President Obama’s promised economic stimulus package could not come at a better time for the cash-strapped state of California, though a bailout of a massive projected budget deficit appears unlikely.

With a Feb. 1 deadline that state controller John Chiang says would pretty much dry up the state’s cash flow, the budget deficit—estimated at $42 billion through June 2010—will mean more important infrastructure construction projects are likely to be halted or even cancelled.

$650-Million Infusion Small Help in California

Gov. Arnold Schwarzenegger (R) and legislature leaders from both parties have been locked in a stalemate that has forced the state to delay payment for some contract work as well as state income tax refunds and many health and welfare programs. Delaying $3.7 billion in obligations could keep the state afloat through February, says Chiang.

“The $42-billion deficit is a rock upon our chest, and we cannot breathe until we get it off,” the governor said during his Jan. 15 state-of-the-state address.

The state constitution mandates a balanced budget. Only four budgets in the past 20 years have been on time; approval requires a two-thirds vote, and Republicans, who have a minority in the assembly and senate, have effectively blocked new taxes, which even Schwarzenegger now supports.

In December, the state had to suspend funding on more than 2,000 infrastructure projects that were already under way. On Jan. 16, the state’s top financial body, the California Pooled Money Investment Board, agreed to free up $650 million to pay for contract work already done, including $102.9 million for work on California Dept. of Transportation highway and infrastructure projects.

On Jan. 14, the California Transportation Commission, which allocates funds for the construction of highway, passenger-rail and transit improvements, declined to allocate $293.5 million for 27 transportation projects, including $253 million from Proposition 1B, the 2006 voter-approved transportation bonds.

The Proposition 1B allocations would have gone to seven projects across the state, including the $190 million to construct a fourth bore of the Caldecott Tunnel in Alameda and Contra Costa counties in the San Francisco Bay Area.

“Proposition 1B-funded projects support thousands of jobs and create improvements to California’s infrastructure that will last for decades,” says Will Kempton, Caltrans director. “Without a budget solution, funding for these projects has come to a standstill. This places needed jobs at risk and could further jeopardize the state’s fragile economy.”

On the Caldecott Tunnel project, a 12-week bidding process was expected to begin in the first quarter, says Bob McCleary, executive director for the Contra Costa Transportation Authority, a partner with Caltrans on the project.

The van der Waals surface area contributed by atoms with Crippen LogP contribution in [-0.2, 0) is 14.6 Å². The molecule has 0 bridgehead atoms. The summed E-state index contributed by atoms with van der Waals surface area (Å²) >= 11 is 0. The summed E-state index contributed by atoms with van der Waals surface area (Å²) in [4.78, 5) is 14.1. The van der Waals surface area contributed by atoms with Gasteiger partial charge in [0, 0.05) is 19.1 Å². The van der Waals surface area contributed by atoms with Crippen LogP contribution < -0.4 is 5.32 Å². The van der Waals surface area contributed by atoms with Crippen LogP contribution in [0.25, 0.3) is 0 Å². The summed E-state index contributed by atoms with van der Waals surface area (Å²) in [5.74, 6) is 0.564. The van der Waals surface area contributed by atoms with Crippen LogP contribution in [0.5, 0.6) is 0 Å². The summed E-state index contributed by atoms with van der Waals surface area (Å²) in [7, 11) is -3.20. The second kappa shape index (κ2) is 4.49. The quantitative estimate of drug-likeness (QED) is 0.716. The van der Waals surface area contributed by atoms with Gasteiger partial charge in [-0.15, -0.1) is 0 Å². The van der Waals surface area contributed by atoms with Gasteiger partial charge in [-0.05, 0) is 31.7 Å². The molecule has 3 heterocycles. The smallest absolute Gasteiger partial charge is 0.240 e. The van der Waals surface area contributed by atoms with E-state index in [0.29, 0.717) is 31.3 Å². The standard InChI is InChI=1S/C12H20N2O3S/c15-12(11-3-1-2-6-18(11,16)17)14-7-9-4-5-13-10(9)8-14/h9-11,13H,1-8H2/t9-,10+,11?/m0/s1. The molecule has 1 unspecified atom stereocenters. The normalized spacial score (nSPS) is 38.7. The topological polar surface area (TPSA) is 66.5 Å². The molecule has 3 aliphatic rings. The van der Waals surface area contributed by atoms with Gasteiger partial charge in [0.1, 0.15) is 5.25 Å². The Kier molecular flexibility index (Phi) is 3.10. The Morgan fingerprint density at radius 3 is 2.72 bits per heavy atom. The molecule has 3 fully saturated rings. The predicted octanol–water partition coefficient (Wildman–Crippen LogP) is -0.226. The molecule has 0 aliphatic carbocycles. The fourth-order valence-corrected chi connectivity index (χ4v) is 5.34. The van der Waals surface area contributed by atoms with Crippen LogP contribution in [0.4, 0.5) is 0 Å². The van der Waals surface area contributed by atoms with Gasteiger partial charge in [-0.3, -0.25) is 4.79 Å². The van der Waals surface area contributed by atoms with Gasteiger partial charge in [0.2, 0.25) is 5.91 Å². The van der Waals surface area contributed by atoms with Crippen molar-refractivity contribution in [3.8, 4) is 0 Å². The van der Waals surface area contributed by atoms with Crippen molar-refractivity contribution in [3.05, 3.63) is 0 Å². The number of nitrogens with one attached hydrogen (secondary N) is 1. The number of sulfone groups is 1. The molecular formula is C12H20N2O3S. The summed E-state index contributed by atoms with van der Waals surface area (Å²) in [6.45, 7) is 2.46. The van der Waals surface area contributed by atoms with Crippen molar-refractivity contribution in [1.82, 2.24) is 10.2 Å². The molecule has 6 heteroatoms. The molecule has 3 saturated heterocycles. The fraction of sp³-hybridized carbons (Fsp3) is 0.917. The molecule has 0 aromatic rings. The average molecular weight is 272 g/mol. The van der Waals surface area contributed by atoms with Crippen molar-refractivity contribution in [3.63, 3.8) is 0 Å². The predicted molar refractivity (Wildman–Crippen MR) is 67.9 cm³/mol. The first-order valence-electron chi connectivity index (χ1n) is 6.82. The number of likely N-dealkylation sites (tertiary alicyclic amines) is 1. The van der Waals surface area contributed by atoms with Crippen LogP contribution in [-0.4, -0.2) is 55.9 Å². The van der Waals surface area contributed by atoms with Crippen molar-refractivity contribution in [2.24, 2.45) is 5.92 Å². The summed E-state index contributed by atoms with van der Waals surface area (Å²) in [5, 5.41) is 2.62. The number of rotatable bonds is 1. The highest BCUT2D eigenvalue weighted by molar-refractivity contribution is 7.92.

Meeting with the administration last month, the governor identified $28 billion in ready-to-go infrastructure projects. Several weeks later, he revised the total to $44 billion. The state’s $42-billion deficit “is a rock upon our chest, and we cannot breathe until we get it off,” he says.

“We can still get it going with just a few weeks’ delay if the budget was finalized or we get funded with the stimulus,” McCleary says.

CTC is charged with approving the allocation of bond funds, but environmental groups challenged the Caldecott Tunnel’s environmental impact statement in court. If they prevail, the tunnel could be delayed while the EIS is amended, adds McCleary.

He says Pasadena-based Parsons Corp. has already completed preliminary design for the new bore, which will be 3,389 ft long and help relieve congestion in the tunnel’s other three bores on crowded State Route 24.

The majority of the current Proposition 1B projects are below $3 million. Halting funding would hit small local contractors and engineers especially hard.

How and where the proposed stimulus funds from Washington are allocated now is the main question. David Anderson, Caltrans spokesman in Sacramento, says the department’s federal liaison has not yet heard any specifics.

“California, unlike many other states, has not submitted any projects on a to-do list,” he says. “We’re just waiting for specific information on how the stimulus will be distributed.”

At the U.S. governors’ annual meeting in Philadelphia last month, Schwarzenegger met with the new administration and identified $28 billion in infrastructure projects ready to break ground in California within 120 days. Several weeks later, in a follow-up letter, he revised that total to $44 billion in projects that are ready to start construction or place orders.

The projects in communities across California include $11.8 billion in energy and energy-efficiency projects, $11 billion for investment in road, transit and rail construction, $8.5 billion for water and sewer projects, $1.1 billion for school construction and $5 billion for airport, park, public safety and other public infrastructure.

The governor says these projects would generate nearly 800,000 jobs over the life of the projects.